by azly rahman
I wish to comment on the recent interest in the term ‘Bangsa Johor’, and encourage instead for us to think as Malaysians first. We still have a lot to work on as a nation of multi-bangsa identities striving for equality, equal opportunity, equality, peace, and social justice. No need to fragment us unnecessarily - especially at a time when our nation is in deep political trouble, financial mess, and economic chaos never before seen.
Let us be more inclusive and continue to think more as a nation rather than pigeon-hole ourselves into this or that ‘bangsa’/race/nation which has no legitimate basis to secede and fight for independence later.
Of course the United Nations recognises one ‘nation’s’ right for self-determinism but only if the peoples are oppressed, criminalised, persecuted, and treated as sub-humans and their rights as human beings are violated. And only if they are relegated as a nation to abject poverty, eating dirt daily.
I grew up only hearing words such as ‘Orang Johor’, and never once ‘Bangsa Johor’. There are other ‘orangs’ as well. Oghe’ Kelate’, Orang Pahang. Oghe’ Ganoo, Owang Nogori. Ong Melaka, Oghang Perak, Orang Sabah, Orang Sarawak, Oghang Kedoh, and also Owang Peghelih. And crossing borders, we have ‘Owang Siam’.
These cover the spectrum of of people in Malaysia, each with its niceties and peculiarities and linguistically variant complexities, especially in the ‘funny way they talk’.
Those were that.
Nothing politically-charged the term ‘orang’ is. Of course growing up, I hear also terms such as ‘Orang Kuala’, ‘Orang Ulu’, and ‘Orang Bukit’ - the designation of the original peoples of Malaysia.
And of course there is ‘Orang KL or Kay Elll...’ as many take pride in, in identifying themselves and the ‘modernist look and outlook’ that they are said to embody and represent, albeit with false consciousness essentially. And of course too - ‘orang gila’ or mad men and mad women.
All ‘orangs’ or ‘folks of...’ and not ‘bangsa’, a politically-charged term that is a prelude to self-determination. Bangsa Moro of the Philippines comes into mind.
And then there is Louis Farrakhan’s ‘Nation of Islam’ as Bangsa Islam Amerika - a race-based African-American Muslim group that hailed Elijah Muhammad as ‘prophet’.
The idea of ‘nation’
But ‘Bangsa Johor’? What is this new invention? Sounds like something new that is cropping out of nowhere. Perhaps for no reason, too? I am not familiar with this term inviting Johoreans to a world of ‘nationalism’? Does anyone understand the idea of ‘nation’, originating from France? Do these people read the classic work of Ernst Renan or even recent works of William R Roff (on Malay origin of nationalism,) and Benedict Anderson on ‘imagined communities’, to throw the word ‘bangsa’ around?
Or do we need to focus urgently on building a ‘Bangsa Malaysia’, for an inclusive version of Malaysian Malaysia along the lines of the promises of the Principles of Nationhood (Rukunegara) and of the formation of Malaysia?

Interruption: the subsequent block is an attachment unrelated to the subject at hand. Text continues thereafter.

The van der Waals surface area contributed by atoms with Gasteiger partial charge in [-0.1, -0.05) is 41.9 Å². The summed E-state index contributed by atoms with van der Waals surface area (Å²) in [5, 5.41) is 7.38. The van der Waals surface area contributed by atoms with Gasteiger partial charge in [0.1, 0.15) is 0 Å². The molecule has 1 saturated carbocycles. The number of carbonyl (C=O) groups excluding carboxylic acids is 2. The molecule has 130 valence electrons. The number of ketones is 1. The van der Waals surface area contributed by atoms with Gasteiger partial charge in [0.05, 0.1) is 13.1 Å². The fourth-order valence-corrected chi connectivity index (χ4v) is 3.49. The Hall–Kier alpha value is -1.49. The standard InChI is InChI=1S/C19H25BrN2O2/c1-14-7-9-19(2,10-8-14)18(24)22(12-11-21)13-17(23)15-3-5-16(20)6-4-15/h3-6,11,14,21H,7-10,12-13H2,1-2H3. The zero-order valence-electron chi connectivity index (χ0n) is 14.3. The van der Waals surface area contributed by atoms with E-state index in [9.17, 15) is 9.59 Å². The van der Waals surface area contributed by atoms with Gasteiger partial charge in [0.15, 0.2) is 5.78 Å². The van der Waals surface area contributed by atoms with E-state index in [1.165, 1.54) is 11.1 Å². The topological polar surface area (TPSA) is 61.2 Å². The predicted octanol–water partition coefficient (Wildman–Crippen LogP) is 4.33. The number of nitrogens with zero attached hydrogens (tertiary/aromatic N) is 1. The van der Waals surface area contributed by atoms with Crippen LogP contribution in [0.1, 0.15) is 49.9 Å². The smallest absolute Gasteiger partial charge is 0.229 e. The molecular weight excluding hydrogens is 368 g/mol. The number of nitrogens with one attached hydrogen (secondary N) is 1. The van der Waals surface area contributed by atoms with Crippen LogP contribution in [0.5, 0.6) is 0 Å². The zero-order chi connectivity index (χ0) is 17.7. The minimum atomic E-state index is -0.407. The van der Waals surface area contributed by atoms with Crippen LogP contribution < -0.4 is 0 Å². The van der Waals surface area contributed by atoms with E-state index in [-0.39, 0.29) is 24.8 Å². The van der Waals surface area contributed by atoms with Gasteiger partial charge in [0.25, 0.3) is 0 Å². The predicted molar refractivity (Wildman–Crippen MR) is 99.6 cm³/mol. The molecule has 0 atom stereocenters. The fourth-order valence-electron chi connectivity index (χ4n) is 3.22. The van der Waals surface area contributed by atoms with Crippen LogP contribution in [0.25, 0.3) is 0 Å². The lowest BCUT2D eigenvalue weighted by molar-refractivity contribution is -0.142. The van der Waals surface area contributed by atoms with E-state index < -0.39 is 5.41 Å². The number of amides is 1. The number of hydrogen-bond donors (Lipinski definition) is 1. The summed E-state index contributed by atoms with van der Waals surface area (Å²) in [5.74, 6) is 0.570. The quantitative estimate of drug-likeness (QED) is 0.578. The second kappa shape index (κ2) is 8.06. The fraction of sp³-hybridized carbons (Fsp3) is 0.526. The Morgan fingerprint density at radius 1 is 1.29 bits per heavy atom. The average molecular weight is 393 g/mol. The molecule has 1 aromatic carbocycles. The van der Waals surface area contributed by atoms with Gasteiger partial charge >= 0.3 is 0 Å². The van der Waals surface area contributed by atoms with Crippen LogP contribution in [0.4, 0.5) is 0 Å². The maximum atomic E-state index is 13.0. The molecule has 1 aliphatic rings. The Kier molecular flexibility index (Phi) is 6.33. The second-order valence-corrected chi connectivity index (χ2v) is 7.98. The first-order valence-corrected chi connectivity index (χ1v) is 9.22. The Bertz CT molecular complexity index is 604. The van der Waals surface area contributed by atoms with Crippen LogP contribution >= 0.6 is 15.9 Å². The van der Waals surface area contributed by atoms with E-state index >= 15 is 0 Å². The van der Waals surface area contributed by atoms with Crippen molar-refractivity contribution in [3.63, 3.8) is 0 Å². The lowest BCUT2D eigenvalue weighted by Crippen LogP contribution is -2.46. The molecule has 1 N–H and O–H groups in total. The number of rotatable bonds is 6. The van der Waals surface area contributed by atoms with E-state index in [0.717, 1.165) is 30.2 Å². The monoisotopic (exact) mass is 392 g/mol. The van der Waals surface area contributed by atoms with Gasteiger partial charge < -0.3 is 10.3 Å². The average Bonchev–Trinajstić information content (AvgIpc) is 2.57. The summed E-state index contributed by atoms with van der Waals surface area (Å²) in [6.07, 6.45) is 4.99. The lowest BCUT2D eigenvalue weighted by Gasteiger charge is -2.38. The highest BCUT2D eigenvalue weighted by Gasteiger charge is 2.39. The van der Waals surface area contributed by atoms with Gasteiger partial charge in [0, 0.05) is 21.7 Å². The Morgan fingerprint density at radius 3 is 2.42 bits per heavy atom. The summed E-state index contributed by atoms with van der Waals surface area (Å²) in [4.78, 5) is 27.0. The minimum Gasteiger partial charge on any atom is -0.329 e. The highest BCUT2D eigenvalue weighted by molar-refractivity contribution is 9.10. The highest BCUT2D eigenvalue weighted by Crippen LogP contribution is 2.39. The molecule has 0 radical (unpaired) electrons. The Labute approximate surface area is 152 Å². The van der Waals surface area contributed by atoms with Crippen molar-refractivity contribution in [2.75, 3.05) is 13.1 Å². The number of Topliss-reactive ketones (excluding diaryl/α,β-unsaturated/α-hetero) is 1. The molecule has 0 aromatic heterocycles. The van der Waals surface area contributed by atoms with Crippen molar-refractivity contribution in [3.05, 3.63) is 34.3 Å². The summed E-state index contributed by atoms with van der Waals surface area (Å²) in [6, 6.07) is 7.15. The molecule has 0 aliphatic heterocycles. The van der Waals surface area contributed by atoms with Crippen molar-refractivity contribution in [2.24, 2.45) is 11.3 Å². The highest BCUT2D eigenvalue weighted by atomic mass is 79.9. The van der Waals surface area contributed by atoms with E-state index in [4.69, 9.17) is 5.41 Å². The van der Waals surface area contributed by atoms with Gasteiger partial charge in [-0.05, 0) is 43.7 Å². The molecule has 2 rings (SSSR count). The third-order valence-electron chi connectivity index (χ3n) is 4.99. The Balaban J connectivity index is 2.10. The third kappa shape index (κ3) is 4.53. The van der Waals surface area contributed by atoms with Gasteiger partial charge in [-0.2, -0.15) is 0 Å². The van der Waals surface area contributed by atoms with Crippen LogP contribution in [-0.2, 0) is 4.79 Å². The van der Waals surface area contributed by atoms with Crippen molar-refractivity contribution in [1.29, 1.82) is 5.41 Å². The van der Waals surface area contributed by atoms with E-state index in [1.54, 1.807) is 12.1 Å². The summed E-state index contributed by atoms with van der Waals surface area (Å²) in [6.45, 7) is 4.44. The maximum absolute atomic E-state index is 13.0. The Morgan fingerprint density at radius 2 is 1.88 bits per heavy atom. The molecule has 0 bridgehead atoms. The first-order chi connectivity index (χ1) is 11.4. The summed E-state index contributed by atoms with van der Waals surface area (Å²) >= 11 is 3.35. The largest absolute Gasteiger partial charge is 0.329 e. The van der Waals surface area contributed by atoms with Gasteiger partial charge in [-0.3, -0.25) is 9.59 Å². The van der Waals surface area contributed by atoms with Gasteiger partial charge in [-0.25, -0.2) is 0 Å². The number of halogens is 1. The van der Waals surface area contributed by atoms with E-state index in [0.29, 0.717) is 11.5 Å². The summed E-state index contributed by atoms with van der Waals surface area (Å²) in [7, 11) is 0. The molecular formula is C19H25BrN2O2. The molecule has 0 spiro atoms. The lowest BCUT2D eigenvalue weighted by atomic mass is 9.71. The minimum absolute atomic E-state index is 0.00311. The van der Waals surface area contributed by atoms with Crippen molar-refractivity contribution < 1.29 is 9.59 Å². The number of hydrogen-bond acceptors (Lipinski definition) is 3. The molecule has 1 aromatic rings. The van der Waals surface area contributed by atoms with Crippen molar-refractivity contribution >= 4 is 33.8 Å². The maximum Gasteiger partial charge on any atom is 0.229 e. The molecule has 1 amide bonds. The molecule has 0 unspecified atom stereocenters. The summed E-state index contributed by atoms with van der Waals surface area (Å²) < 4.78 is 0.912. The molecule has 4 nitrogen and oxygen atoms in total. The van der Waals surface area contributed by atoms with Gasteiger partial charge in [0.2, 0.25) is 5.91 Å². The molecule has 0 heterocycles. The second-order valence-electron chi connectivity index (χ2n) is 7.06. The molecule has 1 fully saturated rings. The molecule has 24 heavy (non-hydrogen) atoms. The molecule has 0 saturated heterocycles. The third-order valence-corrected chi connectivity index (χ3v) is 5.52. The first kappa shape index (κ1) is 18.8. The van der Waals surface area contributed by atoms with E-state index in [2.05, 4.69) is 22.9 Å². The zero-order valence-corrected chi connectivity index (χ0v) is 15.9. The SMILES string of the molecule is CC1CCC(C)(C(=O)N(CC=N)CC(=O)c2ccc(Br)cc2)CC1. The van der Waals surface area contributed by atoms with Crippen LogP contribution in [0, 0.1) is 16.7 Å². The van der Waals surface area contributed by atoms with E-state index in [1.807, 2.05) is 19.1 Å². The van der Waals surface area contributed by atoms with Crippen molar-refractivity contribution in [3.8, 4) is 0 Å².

Why not do this as we struggle to make sense of what a ‘Malaysian nation’ is in the face of the importation of workers from Bangladesh especially, who will impact the evolutionary process of building the nation of Malaysia. Why not do this?
Why not think of how the wealth of Malaysia to be distributed with the principles of justice, so that in each state concentration of wealth will no longer be with the few - with those controlling the resources and using the state apparatuses to controlled the people and use the idea of this or that "bangsa" as a smokescreen to impose structures of domination and dehumanisation?
Reflecting on the meaninglessness of the word ‘Bangsa Johor’, or bangsa this or that, I am reminded by the great Indonesian novel, ‘Anak Semua Bangsa’, or Child of all Nations by the great Indonesian thinker-writer Pramoedya Ananta Toer or ‘Pak Prem’, jailed for 14 years during and denied pen and paper to write his thoughts on Indonesia’s social cancer.
We are a child of all nations, in this earth for mankind (anak semua bangsa di bumi manusia,) aren’t we? As Malaysians, think proudly of your culture, pride, and heritage - but think as a people of a cosmopolitan national entity as well.
Citizens of the world we are. Out of Africa we all come from; from the womb of the mythical and mitochondrial eve. Each one of us an aristocrat - until social inventions and dominations and historical turns create classes of the powerful and the powerless, Masters and Slaves, amongst us - through the strange idea of the ‘mandate of heaven’.
I hope those who coined the words ‘Bangsa Johor’ get the chance to read the Swiss Enlightenment thinker Jean-Jacques Rousseau’s idea of the evolution of the Master-Slave narrative.
No - ‘Bangsa Johor’ is an unfamiliar invention of an imagined community. But what is the point there?
Nope - I prefer the old term ‘Budak Johor’ or ‘Mat Johor’. It rocks!
But seriously - there is only a ‘Bangsa Malaysia’ still yearning to break free from its national follies.